Great Britain: In Britain, “hot hubs” are emerging to counter soaring energy costs

STRATFORD-UPON-AVON: On a blustery late winter day in Shakespeare’s birthplace, the foyer of the Other Place theater is a cozy retreat. Visitors have meetings over coffee, check their e-mails, write poetry, learn to sew.
It looks and feels like an arty cafe in the quaint streets of Stratford-upon-Avon, but it’s a ‘warm centre’ set up by the Royal Shakespeare Company theater troupe to accommodate people who are struggling to heat their homes because of exorbitant energy prices.
Hot hubs sprouted through Britain by the thousands this winter, as soaring food and energy prices cause millions to turn down the thermostat or skimp on hot meals. Research by the opposition Labor Party found nearly 13,000 such centres, funded by a mix of charities, community groups and the government and tucked away in libraries, churches, community centers and even a tea room in the Highgrove estate of King Charles III.
Wendy Freeman, artist, writer and seventh-generation Stratfordian, heard about the CBC’s heartwarming center from a friend. She lives in “a small house with no central heating” and relies on a coal fire for warmth. Like many, she cut spending in response to the cost-of-living crisis caused by the highest inflation since the 1980s.
“You just fit in,” said Freeman, 69, who used the center as a warm, quiet place to work on a poem. “Little things, like putting less water in the kettle. I was brought up with ‘save the pennies, and the books will take care of themselves.’ I always cook from scratch and eat what’s in season.
“But it’s nice to go somewhere warm,” she added.
A perfect storm of Russia’s war in Ukraine, lingering pandemic disruptions and economic aftershocks from Brexit puts more people in Britain under financial pressure. Households and businesses have been particularly hard hit after Russia’s invasion of Ukraine drove up the cost of natural gas needed for heating and helped push the UK to the brink of a recession.
The UK’s annual inflation rate was just above 10% in January, with food prices up almost 17% on the year. Some 62% of adults use less natural gas or electricity to save money, according to the Office for National Statistics. A quarter of households regularly run out of money for basic necessities, according to the Survation survey.
Although oil and natural gas prices have fallen from last year’s highs, the average UK household energy bill is still double what it was a year ago. Costs for many are expected to rise by a further 20% on April 1, when a government-set price cap increases.
Anna Bolger, a retired math teacher, passed through the hot center on a walk one day and has returned every week since. She comes to check her e-mails, to prepare for math lessons or to do a puzzle.
“Today is the day I appreciate it, because the house is freezing,” she said.
The hub operates one afternoon a week in the smallest of the RSC’s three theatres. On Tuesday, the space hosted a mix of theater staff, actors on their way to rehearsals and visitors looking to warm up. Organizers provide puzzles, games, toys for kids, free tea, coffee, and Wi-Fi — even a sewing table.
“I love that it’s such a creative space,” Bolger, 66, said. “People have meetings there, they talk, they work. I just feel a little more alive than sitting at home, a little more connected.”
This is exactly what the organizers want to hear. They say warm hubs exist to relieve loneliness as well as energy poverty.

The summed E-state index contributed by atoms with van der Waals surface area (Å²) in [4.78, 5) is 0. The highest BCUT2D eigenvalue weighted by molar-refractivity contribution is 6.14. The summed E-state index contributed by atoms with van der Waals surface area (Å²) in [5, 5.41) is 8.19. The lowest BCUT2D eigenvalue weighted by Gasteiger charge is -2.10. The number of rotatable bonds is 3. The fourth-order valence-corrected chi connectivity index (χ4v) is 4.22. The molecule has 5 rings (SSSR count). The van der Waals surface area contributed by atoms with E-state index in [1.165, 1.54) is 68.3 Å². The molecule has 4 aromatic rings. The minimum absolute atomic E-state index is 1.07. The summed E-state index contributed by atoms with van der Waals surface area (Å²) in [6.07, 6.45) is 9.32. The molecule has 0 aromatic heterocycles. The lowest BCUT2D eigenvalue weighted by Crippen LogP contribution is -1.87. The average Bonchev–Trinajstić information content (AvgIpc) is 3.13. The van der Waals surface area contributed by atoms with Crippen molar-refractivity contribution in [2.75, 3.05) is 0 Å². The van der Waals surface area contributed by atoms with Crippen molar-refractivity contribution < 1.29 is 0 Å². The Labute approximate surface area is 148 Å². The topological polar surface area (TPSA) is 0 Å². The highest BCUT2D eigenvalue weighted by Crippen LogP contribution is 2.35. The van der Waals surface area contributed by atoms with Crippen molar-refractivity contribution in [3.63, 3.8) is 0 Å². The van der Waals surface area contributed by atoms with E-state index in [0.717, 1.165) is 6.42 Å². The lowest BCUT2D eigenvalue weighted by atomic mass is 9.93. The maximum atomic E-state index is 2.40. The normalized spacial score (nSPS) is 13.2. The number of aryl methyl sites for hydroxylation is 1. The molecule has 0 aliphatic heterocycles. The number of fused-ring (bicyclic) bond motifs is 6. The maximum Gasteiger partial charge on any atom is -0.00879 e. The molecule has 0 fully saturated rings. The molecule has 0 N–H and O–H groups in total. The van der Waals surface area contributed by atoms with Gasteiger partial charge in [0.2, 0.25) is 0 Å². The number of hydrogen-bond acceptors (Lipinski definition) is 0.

“The warmth is in the welcome as much as a warm building to come to,” said Nicola Salmon, who oversees the hub as the RSC’s Creative Places Lead. “There’s always someone here to talk to.”
Stratford, about 160 kilometers northwest of London, is a prosperous town that lives well on William Shakespeare, its most famous son. Even on a wintry weekday, tourists roam the streets of half-timbered Tudor buildings to see the house where the bard was born, tour the classroom where he studied, and stand above his tomb in the medieval church of the Holy Trinity.
The RSC is one of Stratford’s main cultural attractions and employers. Salmon says the warm center is part of the company’s efforts to connect with its surrounding community, a city that “is often seen as affluent and affluent” but contains “areas of great deprivation.”
Like Britain’s food banks – now estimated to number 2,500 – heat centers are a crisis measure that are showing signs of becoming permanent.
The Warwickshire Rural Community Council, a charity covering the county around Stratford, set up a mobile heat center – a beer garden converted into a minibus – in 2021 as pandemic restrictions plunged many rural residents into isolation.
A year ago the charity ran five centers across the county, with support from Cadent, the private company that distributes much of Britain’s heating gas. As winter and energy bills soared, the number soared to 90, offering everything from meals to repair shops and slow-cooking classes aimed at reducing gas consumption.
About 30 hubs will remain open this summer – with a view to becoming permanent – and the mobile hub will be on the road five days a week.
“People say we shouldn’t be in this situation, and we shouldn’t be,” said Jackie Holcroft, the association’s warm-hearted centers manager. “But we are. And I think one of the most amazing things is that you have hundreds, thousands of volunteers in Warwickshire and they’re all coming together to make a difference.”
The cozy RSC space will close at the end of March, but the company is already planning its return next year.
“I’m going to miss it like crazy,” said Bolger, one of the regulars. “I don’t hope the fuel crisis lasts forever, but I do hope this place stays open.”


Leave a Reply

Your email address will not be published. Required fields are marked *

GreenLeaf Tw2sl